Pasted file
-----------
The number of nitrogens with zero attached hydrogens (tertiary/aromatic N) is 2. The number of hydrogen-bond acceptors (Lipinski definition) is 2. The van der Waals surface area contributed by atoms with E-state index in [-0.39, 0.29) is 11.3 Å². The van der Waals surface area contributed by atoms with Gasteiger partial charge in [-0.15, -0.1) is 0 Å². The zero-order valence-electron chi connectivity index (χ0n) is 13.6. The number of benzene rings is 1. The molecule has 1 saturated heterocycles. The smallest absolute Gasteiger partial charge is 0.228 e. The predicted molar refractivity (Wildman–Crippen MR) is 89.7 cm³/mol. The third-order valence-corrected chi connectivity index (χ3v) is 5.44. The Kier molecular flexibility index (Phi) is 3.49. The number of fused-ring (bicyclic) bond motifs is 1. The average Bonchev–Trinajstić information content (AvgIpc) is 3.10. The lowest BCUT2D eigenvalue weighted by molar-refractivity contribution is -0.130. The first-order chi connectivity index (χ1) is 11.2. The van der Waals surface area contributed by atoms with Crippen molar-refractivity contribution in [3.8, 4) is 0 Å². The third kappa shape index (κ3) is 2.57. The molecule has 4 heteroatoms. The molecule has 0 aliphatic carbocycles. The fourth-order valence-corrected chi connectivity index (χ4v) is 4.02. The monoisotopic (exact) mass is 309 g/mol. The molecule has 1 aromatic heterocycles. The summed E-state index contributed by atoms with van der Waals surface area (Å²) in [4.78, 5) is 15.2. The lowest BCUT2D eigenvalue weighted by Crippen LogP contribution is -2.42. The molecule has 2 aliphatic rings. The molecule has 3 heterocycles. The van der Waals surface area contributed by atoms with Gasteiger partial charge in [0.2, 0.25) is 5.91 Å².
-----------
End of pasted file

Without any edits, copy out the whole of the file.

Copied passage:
The number of nitrogens with zero attached hydrogens (tertiary/aromatic N) is 2. The number of hydrogen-bond acceptors (Lipinski definition) is 2. The van der Waals surface area contributed by atoms with E-state index in [-0.39, 0.29) is 11.3 Å². The van der Waals surface area contributed by atoms with Gasteiger partial charge in [-0.15, -0.1) is 0 Å². The zero-order valence-electron chi connectivity index (χ0n) is 13.6. The number of benzene rings is 1. The molecule has 1 saturated heterocycles. The smallest absolute Gasteiger partial charge is 0.228 e. The predicted molar refractivity (Wildman–Crippen MR) is 89.7 cm³/mol. The third-order valence-corrected chi connectivity index (χ3v) is 5.44. The Kier molecular flexibility index (Phi) is 3.49. The number of fused-ring (bicyclic) bond motifs is 1. The average Bonchev–Trinajstić information content (AvgIpc) is 3.10. The lowest BCUT2D eigenvalue weighted by molar-refractivity contribution is -0.130. The first-order chi connectivity index (χ1) is 11.2. The van der Waals surface area contributed by atoms with Crippen molar-refractivity contribution in [3.8, 4) is 0 Å². The third kappa shape index (κ3) is 2.57. The molecule has 4 heteroatoms. The molecule has 0 aliphatic carbocycles. The fourth-order valence-corrected chi connectivity index (χ4v) is 4.02. The monoisotopic (exact) mass is 309 g/mol. The molecule has 1 aromatic heterocycles. The summed E-state index contributed by atoms with van der Waals surface area (Å²) in [4.78, 5) is 15.2. The lowest BCUT2D eigenvalue weighted by Crippen LogP contribution is -2.42. The molecule has 2 aliphatic rings. The molecule has 3 heterocycles. The van der Waals surface area contributed by atoms with Gasteiger partial charge in [0.2, 0.25) is 5.91 Å².